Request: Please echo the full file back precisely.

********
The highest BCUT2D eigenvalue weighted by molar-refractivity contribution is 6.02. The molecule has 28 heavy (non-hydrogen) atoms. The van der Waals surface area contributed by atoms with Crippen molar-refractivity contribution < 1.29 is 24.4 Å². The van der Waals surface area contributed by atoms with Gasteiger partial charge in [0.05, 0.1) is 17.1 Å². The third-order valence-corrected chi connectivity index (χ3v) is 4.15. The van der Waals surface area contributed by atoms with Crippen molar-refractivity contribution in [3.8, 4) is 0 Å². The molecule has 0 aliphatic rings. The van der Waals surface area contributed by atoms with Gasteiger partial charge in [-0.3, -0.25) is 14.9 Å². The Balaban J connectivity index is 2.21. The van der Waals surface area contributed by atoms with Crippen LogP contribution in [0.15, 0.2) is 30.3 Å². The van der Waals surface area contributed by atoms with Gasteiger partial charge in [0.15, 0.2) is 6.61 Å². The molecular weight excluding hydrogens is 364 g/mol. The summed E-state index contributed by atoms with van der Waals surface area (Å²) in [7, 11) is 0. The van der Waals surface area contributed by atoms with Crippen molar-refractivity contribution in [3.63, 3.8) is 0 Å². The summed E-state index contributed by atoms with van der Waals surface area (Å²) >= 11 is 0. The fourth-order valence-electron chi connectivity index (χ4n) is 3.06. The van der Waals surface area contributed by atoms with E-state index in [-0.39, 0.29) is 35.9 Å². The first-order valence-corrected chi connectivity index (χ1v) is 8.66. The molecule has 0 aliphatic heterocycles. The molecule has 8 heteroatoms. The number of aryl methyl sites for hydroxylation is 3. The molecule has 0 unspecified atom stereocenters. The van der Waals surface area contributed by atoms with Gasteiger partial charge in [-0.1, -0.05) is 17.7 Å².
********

The highest BCUT2D eigenvalue weighted by molar-refractivity contribution is 6.02. The molecule has 28 heavy (non-hydrogen) atoms. The van der Waals surface area contributed by atoms with Crippen molar-refractivity contribution < 1.29 is 24.4 Å². The van der Waals surface area contributed by atoms with Gasteiger partial charge in [0.05, 0.1) is 17.1 Å². The third-order valence-corrected chi connectivity index (χ3v) is 4.15. The van der Waals surface area contributed by atoms with Crippen molar-refractivity contribution in [3.8, 4) is 0 Å². The molecule has 0 aliphatic rings. The van der Waals surface area contributed by atoms with Gasteiger partial charge in [-0.3, -0.25) is 14.9 Å². The Balaban J connectivity index is 2.21. The van der Waals surface area contributed by atoms with Crippen LogP contribution in [0.15, 0.2) is 30.3 Å². The van der Waals surface area contributed by atoms with Gasteiger partial charge in [0.15, 0.2) is 6.61 Å². The molecular weight excluding hydrogens is 364 g/mol. The summed E-state index contributed by atoms with van der Waals surface area (Å²) in [7, 11) is 0. The van der Waals surface area contributed by atoms with Crippen molar-refractivity contribution in [3.63, 3.8) is 0 Å². The summed E-state index contributed by atoms with van der Waals surface area (Å²) >= 11 is 0. The fourth-order valence-electron chi connectivity index (χ4n) is 3.06. The van der Waals surface area contributed by atoms with E-state index in [-0.39, 0.29) is 35.9 Å². The first-order valence-corrected chi connectivity index (χ1v) is 8.66. The molecule has 0 aliphatic heterocycles. The molecule has 8 heteroatoms. The number of aryl methyl sites for hydroxylation is 3. The molecule has 0 unspecified atom stereocenters. The van der Waals surface area contributed by atoms with Gasteiger partial charge in [-0.1, -0.05) is 17.7 Å².